• Post category:Movies
  • Post last modified:November 7, 2017

Treasure of the Sierra Madre: Fools’ Gold


treasureofsierramadreThis was always meant to be one of John Huston’s earliest films; after reading the novel in 1935, he thought of it as a vehicle for his father. The studio fancied George Raft, Edward G. Robinson and John Garfield in the leads… but then came World War II. Huston started making documentaries, often in a way that the Army found too ”demoralizing”.

Meantime, Robert Rossen kept polishing the script. Once the war was over, Huston was ready to revisit his Treasure of the Sierra Madre project – and now Humphrey Bogart had become a major star.

In 1925, two Americans, Fred C. Dobbs and Bob Curtin (Bogart, Tim Holt), are stranded in a Mexican town, cheated out of wages they were promised. Dobbs suddenly wins some money in a lottery and they decide to use it as funds for a gold-prospecting journey in the Sierra Madre mountains. Along comes Howard (Walter Huston), an old veteran who’s been looking for gold many times before and tells them how it can turn into an addiction. The three men head up into the mountains and after a hard climb they finally find what they’re looking for. They decide to split their findings right away, but Dobbs quickly shows signs of mental illness…

Putting character to the test
Film critic Roger Ebert once wrote, ”The movie has never really been about gold but about character”. He’s right about that; even the scene where the three men find it is anticlimactic to the point where Howard actually has to tell the other two that the tiny specks of glitter in all that sand is worth money. Dobbs isn’t the first character in the film to lose his head over gold; that would be Bob when the mine accidentally collapses; he hesitates for a short while before helping Dobbs out. It doesn’t take long for him to come to his senses, and Dobbs has no idea what happened.

The filmmakers plan their agenda cleverly, showing both men early on in that Mexican town when they’re really down on their luck, humiliated by having to beg for money. To suddenly have a fortune in their hands after finding gold puts their character to the test – and Dobbs turns out to be dangerously weak. Bogart is terrific in a role he allegedly described as ”the worst shit you ever saw”, a paranoid rat whose character traits the actor revisited in the fabulous Caine Mutiny six years later. Dobbs is fairly believable because Bogart doesn’t make him come across as an angel from the start; he’s easily corrupted. Holt has the most boring role in the film, but one that’s still necessary; a stand-up guy the audience can identify with easier than the other two. And then there’s Walter Huston, the director’s dad, a wonderful character actor who got the role of a lifetime as the curmudgeonly prospecting veteran who becomes a mentor for the two men, both practically and psychologically.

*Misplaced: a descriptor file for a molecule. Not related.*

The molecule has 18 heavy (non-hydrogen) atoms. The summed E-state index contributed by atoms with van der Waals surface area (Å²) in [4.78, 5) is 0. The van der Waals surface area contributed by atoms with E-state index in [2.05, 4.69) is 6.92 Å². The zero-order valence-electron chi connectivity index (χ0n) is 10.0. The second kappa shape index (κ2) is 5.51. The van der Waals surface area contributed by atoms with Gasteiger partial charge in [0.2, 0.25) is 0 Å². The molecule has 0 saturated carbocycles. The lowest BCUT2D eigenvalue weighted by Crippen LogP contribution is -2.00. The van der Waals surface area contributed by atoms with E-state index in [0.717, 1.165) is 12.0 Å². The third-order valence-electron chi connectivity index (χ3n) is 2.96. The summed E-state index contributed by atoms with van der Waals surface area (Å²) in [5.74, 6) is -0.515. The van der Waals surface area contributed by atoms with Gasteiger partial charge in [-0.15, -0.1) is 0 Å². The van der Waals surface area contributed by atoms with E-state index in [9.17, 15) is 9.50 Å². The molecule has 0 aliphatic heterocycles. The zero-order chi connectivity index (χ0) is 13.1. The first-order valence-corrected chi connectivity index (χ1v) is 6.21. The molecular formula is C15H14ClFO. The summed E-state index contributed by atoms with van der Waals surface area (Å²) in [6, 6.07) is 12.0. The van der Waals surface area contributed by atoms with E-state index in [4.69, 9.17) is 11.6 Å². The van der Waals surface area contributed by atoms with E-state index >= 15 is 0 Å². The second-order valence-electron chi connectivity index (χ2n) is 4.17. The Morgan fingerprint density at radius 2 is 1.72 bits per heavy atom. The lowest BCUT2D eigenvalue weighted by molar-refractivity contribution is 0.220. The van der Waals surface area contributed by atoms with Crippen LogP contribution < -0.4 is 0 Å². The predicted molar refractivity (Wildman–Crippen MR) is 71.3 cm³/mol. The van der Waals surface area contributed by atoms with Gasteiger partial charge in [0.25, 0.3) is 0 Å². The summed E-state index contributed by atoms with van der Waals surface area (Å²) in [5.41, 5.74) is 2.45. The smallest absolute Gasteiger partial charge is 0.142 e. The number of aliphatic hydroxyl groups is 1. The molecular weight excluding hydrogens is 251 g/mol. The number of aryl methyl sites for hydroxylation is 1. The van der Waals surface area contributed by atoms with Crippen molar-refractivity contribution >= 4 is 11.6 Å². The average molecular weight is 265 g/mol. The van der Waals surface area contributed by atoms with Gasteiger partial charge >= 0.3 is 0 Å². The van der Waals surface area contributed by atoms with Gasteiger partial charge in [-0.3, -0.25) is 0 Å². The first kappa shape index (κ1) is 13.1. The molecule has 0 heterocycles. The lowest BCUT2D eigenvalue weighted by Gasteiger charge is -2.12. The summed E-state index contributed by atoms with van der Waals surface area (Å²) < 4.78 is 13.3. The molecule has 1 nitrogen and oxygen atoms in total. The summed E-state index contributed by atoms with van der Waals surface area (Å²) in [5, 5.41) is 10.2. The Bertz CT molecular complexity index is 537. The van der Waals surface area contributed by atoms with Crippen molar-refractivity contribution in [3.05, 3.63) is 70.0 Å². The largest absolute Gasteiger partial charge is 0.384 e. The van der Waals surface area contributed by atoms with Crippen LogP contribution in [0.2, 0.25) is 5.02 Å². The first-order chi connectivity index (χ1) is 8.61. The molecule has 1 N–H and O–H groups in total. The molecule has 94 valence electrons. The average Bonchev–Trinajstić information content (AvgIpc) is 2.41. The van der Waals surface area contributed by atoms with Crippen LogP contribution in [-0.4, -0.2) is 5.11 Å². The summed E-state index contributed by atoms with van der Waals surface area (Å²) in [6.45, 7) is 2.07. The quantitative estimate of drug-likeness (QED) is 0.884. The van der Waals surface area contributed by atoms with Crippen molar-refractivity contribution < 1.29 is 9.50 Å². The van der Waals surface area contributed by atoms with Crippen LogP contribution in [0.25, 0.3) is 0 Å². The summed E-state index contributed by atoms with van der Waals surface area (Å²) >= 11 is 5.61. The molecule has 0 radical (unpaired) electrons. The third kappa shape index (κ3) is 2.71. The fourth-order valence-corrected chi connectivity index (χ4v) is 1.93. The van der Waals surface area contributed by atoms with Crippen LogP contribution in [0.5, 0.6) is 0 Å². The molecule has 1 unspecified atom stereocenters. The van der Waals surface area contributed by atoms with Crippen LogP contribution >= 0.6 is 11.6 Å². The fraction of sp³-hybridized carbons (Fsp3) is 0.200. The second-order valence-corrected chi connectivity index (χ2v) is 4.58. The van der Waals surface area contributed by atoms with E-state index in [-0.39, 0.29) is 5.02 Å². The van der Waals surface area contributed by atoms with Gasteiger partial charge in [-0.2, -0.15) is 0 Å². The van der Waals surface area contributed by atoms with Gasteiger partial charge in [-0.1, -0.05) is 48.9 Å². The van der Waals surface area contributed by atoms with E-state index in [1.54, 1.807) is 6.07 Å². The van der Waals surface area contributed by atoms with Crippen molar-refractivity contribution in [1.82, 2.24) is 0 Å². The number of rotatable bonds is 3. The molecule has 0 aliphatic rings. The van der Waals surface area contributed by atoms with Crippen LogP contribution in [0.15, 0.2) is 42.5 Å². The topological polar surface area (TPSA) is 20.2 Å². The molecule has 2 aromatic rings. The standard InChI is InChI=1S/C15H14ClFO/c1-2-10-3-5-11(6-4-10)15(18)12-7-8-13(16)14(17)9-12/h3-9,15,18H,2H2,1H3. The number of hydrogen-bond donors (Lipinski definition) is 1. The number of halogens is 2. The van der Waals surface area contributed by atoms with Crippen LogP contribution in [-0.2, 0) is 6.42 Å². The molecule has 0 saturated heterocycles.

The director has a lot to say about greed and the depths of poverty and men’s minds, but he’s also packed the film with loads of tension. There’s the psychological game between the men, but also physical action as they encounter bandits in the wilds of the Sierra Madre. Much of it was filmed on the other side of the border, which allegedly upset the studio head who felt that his ”gold” was being spent frivolously. Still, the movie looks great and offers tension throughout.

As icing on the cake, we get two amusing cameos early on in scenes that provide a background to the character of Fred C. Dobbs. The future ”Baretta”, Robert Blake, plays a poor boy who keeps pestering Bogart – and the director himself plays the American who is pestered by Bogart for money.

The Treasure of the Sierra Madre 1948-U.S. 124 min. B/W. Produced by Henry Blanke. Written and directed by John Huston. Novel: B. Traven. Cinematography: Ted McCord. Music: Max Steiner. Cast: Humphrey Bogart (Fred C. Dobbs), Walter Huston (Howard), Tim Holt (Bob Curtin), Bruce Bennett, Barton MacLane, Alfonso Bedoya… Robert Blake. Cameo: John Huston.

Oscars: Best Director, Supporting Actor (Walter Huston), Screenplay. Golden Globes: Best Picture, Director, Supporting Actor (Walter Huston). Venice: Best Score.

Quote: “Badges? We ain’t got no badges. We don’t need no badges. I don’t have to show you any stinking badges.” (Bedoya)

Last word: “John wanted everything perfect. If he saw a nearby mountain that could serve for photographic purposes, that mountain was not good; too easy to reach. If we could get to a location site without fording a couple of streams and walking through snake-infested areas in the scorching sun, then it wasn’t quite right.” (Bogart, TCM)

3 kopia



What do you think?

0 / 5. Vote count: 0

Got something to say?

This site uses Akismet to reduce spam. Learn how your comment data is processed.